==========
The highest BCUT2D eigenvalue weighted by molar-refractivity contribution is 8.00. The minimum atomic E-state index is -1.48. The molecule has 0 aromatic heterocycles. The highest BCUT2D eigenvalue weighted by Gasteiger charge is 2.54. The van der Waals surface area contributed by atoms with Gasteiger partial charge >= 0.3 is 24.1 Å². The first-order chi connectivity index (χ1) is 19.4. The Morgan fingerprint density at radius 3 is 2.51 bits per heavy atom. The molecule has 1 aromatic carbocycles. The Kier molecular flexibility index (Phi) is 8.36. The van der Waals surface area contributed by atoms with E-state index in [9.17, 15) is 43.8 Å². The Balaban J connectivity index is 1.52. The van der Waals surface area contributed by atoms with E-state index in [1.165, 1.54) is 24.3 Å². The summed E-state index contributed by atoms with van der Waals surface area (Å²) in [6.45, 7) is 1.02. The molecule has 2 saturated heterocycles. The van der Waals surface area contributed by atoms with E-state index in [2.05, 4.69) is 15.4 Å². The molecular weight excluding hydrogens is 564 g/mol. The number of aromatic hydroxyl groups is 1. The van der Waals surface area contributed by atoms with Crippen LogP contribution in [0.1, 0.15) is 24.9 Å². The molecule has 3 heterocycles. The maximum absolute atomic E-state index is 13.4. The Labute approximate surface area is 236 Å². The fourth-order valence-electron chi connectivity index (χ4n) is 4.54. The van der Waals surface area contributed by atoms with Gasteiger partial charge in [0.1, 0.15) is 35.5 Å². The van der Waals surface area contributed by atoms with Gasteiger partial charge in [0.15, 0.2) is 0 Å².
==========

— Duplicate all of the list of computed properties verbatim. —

The highest BCUT2D eigenvalue weighted by molar-refractivity contribution is 8.00. The minimum atomic E-state index is -1.48. The molecule has 0 aromatic heterocycles. The highest BCUT2D eigenvalue weighted by Gasteiger charge is 2.54. The van der Waals surface area contributed by atoms with Gasteiger partial charge >= 0.3 is 24.1 Å². The first-order chi connectivity index (χ1) is 19.4. The Morgan fingerprint density at radius 3 is 2.51 bits per heavy atom. The molecule has 1 aromatic carbocycles. The Kier molecular flexibility index (Phi) is 8.36. The van der Waals surface area contributed by atoms with E-state index in [9.17, 15) is 43.8 Å². The Balaban J connectivity index is 1.52. The van der Waals surface area contributed by atoms with E-state index in [1.165, 1.54) is 24.3 Å². The summed E-state index contributed by atoms with van der Waals surface area (Å²) in [6.45, 7) is 1.02. The molecule has 2 saturated heterocycles. The van der Waals surface area contributed by atoms with E-state index in [2.05, 4.69) is 15.4 Å². The molecular weight excluding hydrogens is 564 g/mol. The number of aromatic hydroxyl groups is 1. The van der Waals surface area contributed by atoms with Crippen LogP contribution in [0.1, 0.15) is 24.9 Å². The molecule has 3 heterocycles. The maximum absolute atomic E-state index is 13.4. The Labute approximate surface area is 236 Å². The fourth-order valence-electron chi connectivity index (χ4n) is 4.54. The van der Waals surface area contributed by atoms with Gasteiger partial charge in [0.1, 0.15) is 35.5 Å². The van der Waals surface area contributed by atoms with Gasteiger partial charge in [0.15, 0.2) is 0 Å².